John Edwards:"One America does the work, another America reaps the rewards. One America pays the taxes, another America gets the tax breaks."

        by BlackSheep1 on Tue Jan 13, 2009 at 09:57:46 PM PST

        [ Parent ]

  •  It's presumptious to call witchcraft "fictional." (3+ / 0-)
    Recommended by:
    feebog, dirkster42, mofembot

    I'm not saying witches are real, but I think it's arrogant to say that the threat of witchcraft is completely imagined.  There's actually strong evidence that witchcraft scares are the result of ergot poisoning.

    Ergot is a mold which grows on rye grains in wet seasons.  It is also the mold from which LSD is derived.  The symptoms of ergot poisoning are very similar to having a bad LSD trip, only more so.

    Imagine someone you love suddenly staying awake for days at a time, often screaming deleriously.  Imagine they describe to you seeing demons and ghosts wherever they look whether their eyes are open or shut.  In these cases the victim is not only tripping, their also poisoned, so they are slowly dying as well.  The hallucinations affect animals as well.  In one case a dog gnawed on a rock until it bled to death.  In another case, a family was trying to determine if a person suffered from demon possession, so they soaked a piece of bread in that person's urine and fed it to a dog, causing the dog to go insane as well.

    If you were in those circumstances, and you didn't have the understanding we have now of how psychadelic chemicals can affect the brain, how would you explain what was happening?  A seemingly superhuman force compelling the normal people around you to stay awake for days on end spouting evil sounding nonsense about demons and evil?  

    I know this is mostly tangential to the point of your diary, but this is just a pet peeve of mine.

    •  It's the ergot poisoning that is real (6+ / 0-)
      Recommended by:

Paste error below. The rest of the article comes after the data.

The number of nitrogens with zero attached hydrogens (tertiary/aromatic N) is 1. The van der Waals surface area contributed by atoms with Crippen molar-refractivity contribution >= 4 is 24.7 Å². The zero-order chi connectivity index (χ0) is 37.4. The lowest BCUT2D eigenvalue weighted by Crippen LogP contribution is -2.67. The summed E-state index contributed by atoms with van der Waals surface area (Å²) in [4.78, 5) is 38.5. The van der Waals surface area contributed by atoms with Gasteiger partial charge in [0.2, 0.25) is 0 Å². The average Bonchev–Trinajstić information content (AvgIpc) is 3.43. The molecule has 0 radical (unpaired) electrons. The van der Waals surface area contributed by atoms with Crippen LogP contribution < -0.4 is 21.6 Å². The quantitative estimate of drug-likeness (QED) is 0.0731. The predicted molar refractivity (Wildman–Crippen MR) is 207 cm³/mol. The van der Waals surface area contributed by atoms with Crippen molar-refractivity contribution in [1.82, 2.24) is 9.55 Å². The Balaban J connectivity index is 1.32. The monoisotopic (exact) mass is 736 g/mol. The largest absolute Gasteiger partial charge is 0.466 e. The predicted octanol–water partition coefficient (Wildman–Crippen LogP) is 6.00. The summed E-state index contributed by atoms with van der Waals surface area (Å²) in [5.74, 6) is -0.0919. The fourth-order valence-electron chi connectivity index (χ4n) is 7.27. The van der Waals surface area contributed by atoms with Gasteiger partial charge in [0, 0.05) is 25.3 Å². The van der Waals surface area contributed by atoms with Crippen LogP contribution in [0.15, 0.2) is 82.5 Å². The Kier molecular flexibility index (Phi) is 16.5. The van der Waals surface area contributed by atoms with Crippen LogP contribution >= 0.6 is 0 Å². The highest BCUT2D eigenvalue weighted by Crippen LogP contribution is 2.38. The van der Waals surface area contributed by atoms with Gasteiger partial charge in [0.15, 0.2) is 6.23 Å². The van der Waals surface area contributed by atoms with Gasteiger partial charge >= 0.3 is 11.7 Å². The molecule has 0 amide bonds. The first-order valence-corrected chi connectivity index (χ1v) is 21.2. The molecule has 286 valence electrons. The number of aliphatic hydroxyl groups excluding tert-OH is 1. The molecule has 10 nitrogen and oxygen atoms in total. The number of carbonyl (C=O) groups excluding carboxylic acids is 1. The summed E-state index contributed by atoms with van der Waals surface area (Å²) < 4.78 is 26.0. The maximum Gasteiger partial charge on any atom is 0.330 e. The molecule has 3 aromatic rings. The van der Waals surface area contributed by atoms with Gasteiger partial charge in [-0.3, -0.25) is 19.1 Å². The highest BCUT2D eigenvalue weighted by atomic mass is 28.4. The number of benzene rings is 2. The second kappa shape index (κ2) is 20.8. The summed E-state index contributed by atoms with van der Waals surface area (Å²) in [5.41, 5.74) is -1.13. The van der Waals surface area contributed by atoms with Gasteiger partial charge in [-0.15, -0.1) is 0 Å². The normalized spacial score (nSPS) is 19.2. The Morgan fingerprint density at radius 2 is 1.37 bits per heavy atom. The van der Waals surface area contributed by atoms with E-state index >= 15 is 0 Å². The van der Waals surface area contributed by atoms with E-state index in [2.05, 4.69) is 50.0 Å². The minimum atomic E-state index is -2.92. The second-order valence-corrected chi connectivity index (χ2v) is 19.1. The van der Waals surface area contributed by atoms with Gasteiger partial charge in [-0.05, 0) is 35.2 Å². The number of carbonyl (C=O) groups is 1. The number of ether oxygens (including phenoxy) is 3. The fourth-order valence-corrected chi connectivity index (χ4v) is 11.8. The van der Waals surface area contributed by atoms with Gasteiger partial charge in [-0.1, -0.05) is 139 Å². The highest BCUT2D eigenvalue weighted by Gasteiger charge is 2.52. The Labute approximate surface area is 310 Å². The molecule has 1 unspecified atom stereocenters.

BlackSheep1, vcmvo2, kurt, Zydekos, mofembot, BYw

      Thinking that it is demonic possession or witchcraft remains fictional.
      Thinking that the Sun revolved aorund the Earth, no matter how many elaborate schemes had been posited to support the notion, remains fictional as well.
      I really don't see your point and you are correct. It has very little to do with mine.

    •  most of the time (1+ / 0-)
      Recommended by:

      Those who were affected by contaminated wheat THOUGHT they were seeing demons, it wasn't people who were the "witches"

      That being said, there were herbal practitioners, and people who still held on to the old Pagan beliefs of their ancestors.  Some of them were considered "witches" because they could cause cures that might seem "magical".

    •  so are you saying that most people (3+ / 0-)
      Recommended by:
      vcmvo2, BYw, MizC

      accused of witchcraft were so afflicted by the mold?  My understanding is that it was mostly single women, especially older ones who were accused. And often, the church was after their property.

      •  bluegrass50, it was usually (0+ / 0-)

        women, and the church (or the office of the Inquisition, especially the Spanish variant) always got the property of the accused.